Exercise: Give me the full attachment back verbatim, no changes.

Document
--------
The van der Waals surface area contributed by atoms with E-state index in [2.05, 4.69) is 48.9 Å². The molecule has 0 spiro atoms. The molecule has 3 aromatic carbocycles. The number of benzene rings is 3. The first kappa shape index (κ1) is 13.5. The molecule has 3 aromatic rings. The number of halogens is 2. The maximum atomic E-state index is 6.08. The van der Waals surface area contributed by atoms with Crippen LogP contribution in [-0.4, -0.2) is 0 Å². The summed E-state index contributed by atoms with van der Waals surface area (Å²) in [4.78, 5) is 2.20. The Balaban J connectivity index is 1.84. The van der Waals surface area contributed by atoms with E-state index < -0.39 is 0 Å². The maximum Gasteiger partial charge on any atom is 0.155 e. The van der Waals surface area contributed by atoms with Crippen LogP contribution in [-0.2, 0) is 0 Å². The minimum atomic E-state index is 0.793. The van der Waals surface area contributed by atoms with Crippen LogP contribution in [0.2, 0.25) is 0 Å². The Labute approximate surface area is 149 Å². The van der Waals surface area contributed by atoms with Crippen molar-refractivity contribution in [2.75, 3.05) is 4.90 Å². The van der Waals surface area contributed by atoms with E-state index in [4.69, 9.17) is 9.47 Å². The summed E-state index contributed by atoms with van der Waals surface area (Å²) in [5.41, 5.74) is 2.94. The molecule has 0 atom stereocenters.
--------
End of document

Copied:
The van der Waals surface area contributed by atoms with E-state index in [2.05, 4.69) is 48.9 Å². The molecule has 0 spiro atoms. The molecule has 3 aromatic carbocycles. The number of benzene rings is 3. The first kappa shape index (κ1) is 13.5. The molecule has 3 aromatic rings. The number of halogens is 2. The maximum atomic E-state index is 6.08. The van der Waals surface area contributed by atoms with Crippen LogP contribution in [-0.4, -0.2) is 0 Å². The summed E-state index contributed by atoms with van der Waals surface area (Å²) in [4.78, 5) is 2.20. The Balaban J connectivity index is 1.84. The van der Waals surface area contributed by atoms with E-state index < -0.39 is 0 Å². The maximum Gasteiger partial charge on any atom is 0.155 e. The van der Waals surface area contributed by atoms with Crippen LogP contribution in [-0.2, 0) is 0 Å². The minimum atomic E-state index is 0.793. The van der Waals surface area contributed by atoms with Crippen LogP contribution in [0.2, 0.25) is 0 Å². The Labute approximate surface area is 149 Å². The van der Waals surface area contributed by atoms with Crippen molar-refractivity contribution in [2.75, 3.05) is 4.90 Å². The van der Waals surface area contributed by atoms with E-state index in [4.69, 9.17) is 9.47 Å². The summed E-state index contributed by atoms with van der Waals surface area (Å²) in [5.41, 5.74) is 2.94. The molecule has 0 atom stereocenters.